IDEAS home Printed from
MyIDEAS: Log in (now much improved!) to save this paper

Early literacy achievements, population density and the transition to modern growth

  • DE LA CROIX, David
  • PEETERS, Dominique

The transition from economic stagnation to sustained growth is often modelled thanks to "population-induced" productivity improvements, which are assumed rather than derived from primary assumptions. In this paper the effect of population on productivity is derived from optimal behavior. More precisely, both the number and location of education facilities are chosen optimally by municipalities. Individuals determine their education investment depending on the distance to the nearest school, and also on technical progress and longevity. In this setting, higher population density enables the set-up costs of additionalschools to be covered, opening the possibility to reach higher educational levels. Using counterfactual experiments we find that one third of the rise in literacy can be directly attributed to the effect of density, while one sixth is linked to higher longevity and one half to technical progress. Moreover, the effect of population density in the model is consistent with the available evidence for England, where it is shown that schools were established at a high rate over the period 1540-1620.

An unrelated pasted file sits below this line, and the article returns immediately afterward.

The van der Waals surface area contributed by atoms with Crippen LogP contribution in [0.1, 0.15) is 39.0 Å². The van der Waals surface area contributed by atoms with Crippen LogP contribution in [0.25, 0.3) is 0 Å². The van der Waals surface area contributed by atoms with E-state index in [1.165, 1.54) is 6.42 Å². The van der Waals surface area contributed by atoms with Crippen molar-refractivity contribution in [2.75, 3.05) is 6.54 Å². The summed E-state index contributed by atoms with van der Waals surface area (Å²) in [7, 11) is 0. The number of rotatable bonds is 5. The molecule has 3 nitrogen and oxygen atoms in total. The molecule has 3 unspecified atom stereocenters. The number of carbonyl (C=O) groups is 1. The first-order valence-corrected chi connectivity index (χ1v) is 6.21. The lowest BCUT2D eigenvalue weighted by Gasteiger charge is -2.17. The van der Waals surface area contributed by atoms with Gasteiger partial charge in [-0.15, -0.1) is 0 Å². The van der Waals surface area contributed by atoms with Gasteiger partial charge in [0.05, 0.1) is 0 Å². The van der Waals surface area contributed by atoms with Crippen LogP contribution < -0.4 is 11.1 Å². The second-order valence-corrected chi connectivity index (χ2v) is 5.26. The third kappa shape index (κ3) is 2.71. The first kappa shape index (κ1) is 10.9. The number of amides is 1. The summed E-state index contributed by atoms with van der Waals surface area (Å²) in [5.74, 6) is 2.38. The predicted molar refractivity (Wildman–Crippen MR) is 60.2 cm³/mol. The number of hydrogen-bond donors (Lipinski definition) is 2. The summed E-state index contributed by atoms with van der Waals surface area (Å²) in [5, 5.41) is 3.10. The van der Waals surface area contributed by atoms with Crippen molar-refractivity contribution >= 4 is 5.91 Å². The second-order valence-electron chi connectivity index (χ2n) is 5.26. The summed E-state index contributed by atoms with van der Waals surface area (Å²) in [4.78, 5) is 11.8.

If you experience problems downloading a file, check if you have the proper application to view it first. In case of further problems read the IDEAS help page. Note that these files are not on the IDEAS site. Please be patient as the files may be large.

File URL:
Download Restriction: no

Paper provided by Université catholique de Louvain, Center for Operations Research and Econometrics (CORE) in its series CORE Discussion Papers with number 2005026.

in new window

Date of creation: 00 2005
Date of revision:
Handle: RePEc:cor:louvco:2005026
Contact details of provider: Postal:
Voie du Roman Pays 34, 1348 Louvain-la-Neuve (Belgium)